30 September 2009

New Tools to Assist Military Families and Teens Through Difficult Transitions Launched Today by Partnership for a Drug-Free America

/PRNewswire-/ -- The Partnership for a Drug-Free America(R), together with the National Military Family Association and the National Association of School Nurses, today announced the launch of new online tools to assist military families and teens through difficult periods of transition, such as a deployment, major injury or illness of a parent, or when moving frequently to new neighborhoods and schools. The free tools are available at the Partnership Web site TimeToTalk.org/Military. The effort is the first collaboration between the three organizations to provide assistance with the complex, extraordinary circumstances often faced by military families, especially in wartime, when families are in particular need of this kind of help and support.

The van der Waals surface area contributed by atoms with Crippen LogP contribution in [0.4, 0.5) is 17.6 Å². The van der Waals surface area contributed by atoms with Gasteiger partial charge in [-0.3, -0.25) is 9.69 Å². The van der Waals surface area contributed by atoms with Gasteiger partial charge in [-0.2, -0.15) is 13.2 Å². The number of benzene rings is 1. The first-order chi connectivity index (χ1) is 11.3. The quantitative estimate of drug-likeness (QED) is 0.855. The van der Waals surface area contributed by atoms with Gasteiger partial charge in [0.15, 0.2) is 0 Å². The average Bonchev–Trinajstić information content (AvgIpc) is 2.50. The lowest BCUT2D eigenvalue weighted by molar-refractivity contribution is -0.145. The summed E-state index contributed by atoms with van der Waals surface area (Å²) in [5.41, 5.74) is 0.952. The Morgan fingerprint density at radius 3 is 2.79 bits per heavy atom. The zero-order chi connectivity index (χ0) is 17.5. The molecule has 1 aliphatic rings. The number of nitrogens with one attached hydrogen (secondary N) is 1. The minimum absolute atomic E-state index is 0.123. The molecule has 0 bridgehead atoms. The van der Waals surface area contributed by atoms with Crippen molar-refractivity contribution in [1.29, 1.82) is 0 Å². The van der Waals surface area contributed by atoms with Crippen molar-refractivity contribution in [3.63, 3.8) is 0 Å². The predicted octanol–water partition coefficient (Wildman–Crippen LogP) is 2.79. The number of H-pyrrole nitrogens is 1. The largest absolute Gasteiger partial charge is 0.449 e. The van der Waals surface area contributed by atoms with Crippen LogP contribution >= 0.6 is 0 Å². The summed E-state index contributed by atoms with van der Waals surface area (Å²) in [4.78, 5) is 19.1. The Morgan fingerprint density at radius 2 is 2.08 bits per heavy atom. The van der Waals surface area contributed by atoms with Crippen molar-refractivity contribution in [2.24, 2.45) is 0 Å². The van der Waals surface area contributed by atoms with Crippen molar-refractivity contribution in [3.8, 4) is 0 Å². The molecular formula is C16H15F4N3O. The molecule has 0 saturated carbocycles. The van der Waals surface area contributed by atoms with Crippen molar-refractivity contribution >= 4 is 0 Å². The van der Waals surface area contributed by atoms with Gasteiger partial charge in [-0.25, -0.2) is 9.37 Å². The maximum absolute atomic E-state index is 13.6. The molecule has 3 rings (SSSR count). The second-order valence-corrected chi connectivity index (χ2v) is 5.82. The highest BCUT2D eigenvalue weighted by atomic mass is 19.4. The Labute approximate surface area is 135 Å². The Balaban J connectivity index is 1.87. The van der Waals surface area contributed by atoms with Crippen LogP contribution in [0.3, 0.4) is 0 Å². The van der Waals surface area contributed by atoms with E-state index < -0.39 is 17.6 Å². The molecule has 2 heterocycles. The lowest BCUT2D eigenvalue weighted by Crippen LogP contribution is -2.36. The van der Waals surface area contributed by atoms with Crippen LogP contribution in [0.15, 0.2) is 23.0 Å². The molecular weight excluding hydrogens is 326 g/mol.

The new military family support tools were announced today at a press event sponsored by Senator Claire McCaskill (D-MO). McCaskill has previously introduced the SUPPORT Substance Use Disorders Act which would make addiction treatment more readily available to members of the military and would provide privacy protections to those seeking help.

"I'm extremely pleased to support the launch of this important initiative," said Senator McCaskill, adding "Our servicemen and women need and deserve access to family support resources that are based on research and developed for their specific needs by experts such as the Partnership, the National Military Family Association and the National Association of School Nurses."

According to the National Institute on Drug Abuse, the key risk periods for adolescent drug abuse are during major transitions - such as moving to a new school or community - and Partnership research shows that stress in school is a major reason for adolescent substance abuse. For military teens, transitions often become a way of life, as each year a third of military families move to new neighborhoods and almost half of military parents report that their kids have difficulty making social adjustments following a move to a new town. Many of these teens are also coping with the added stresses of having one or both parents deployed, or even worse, dealing with the difficulty of a parent who has been injured or killed in combat.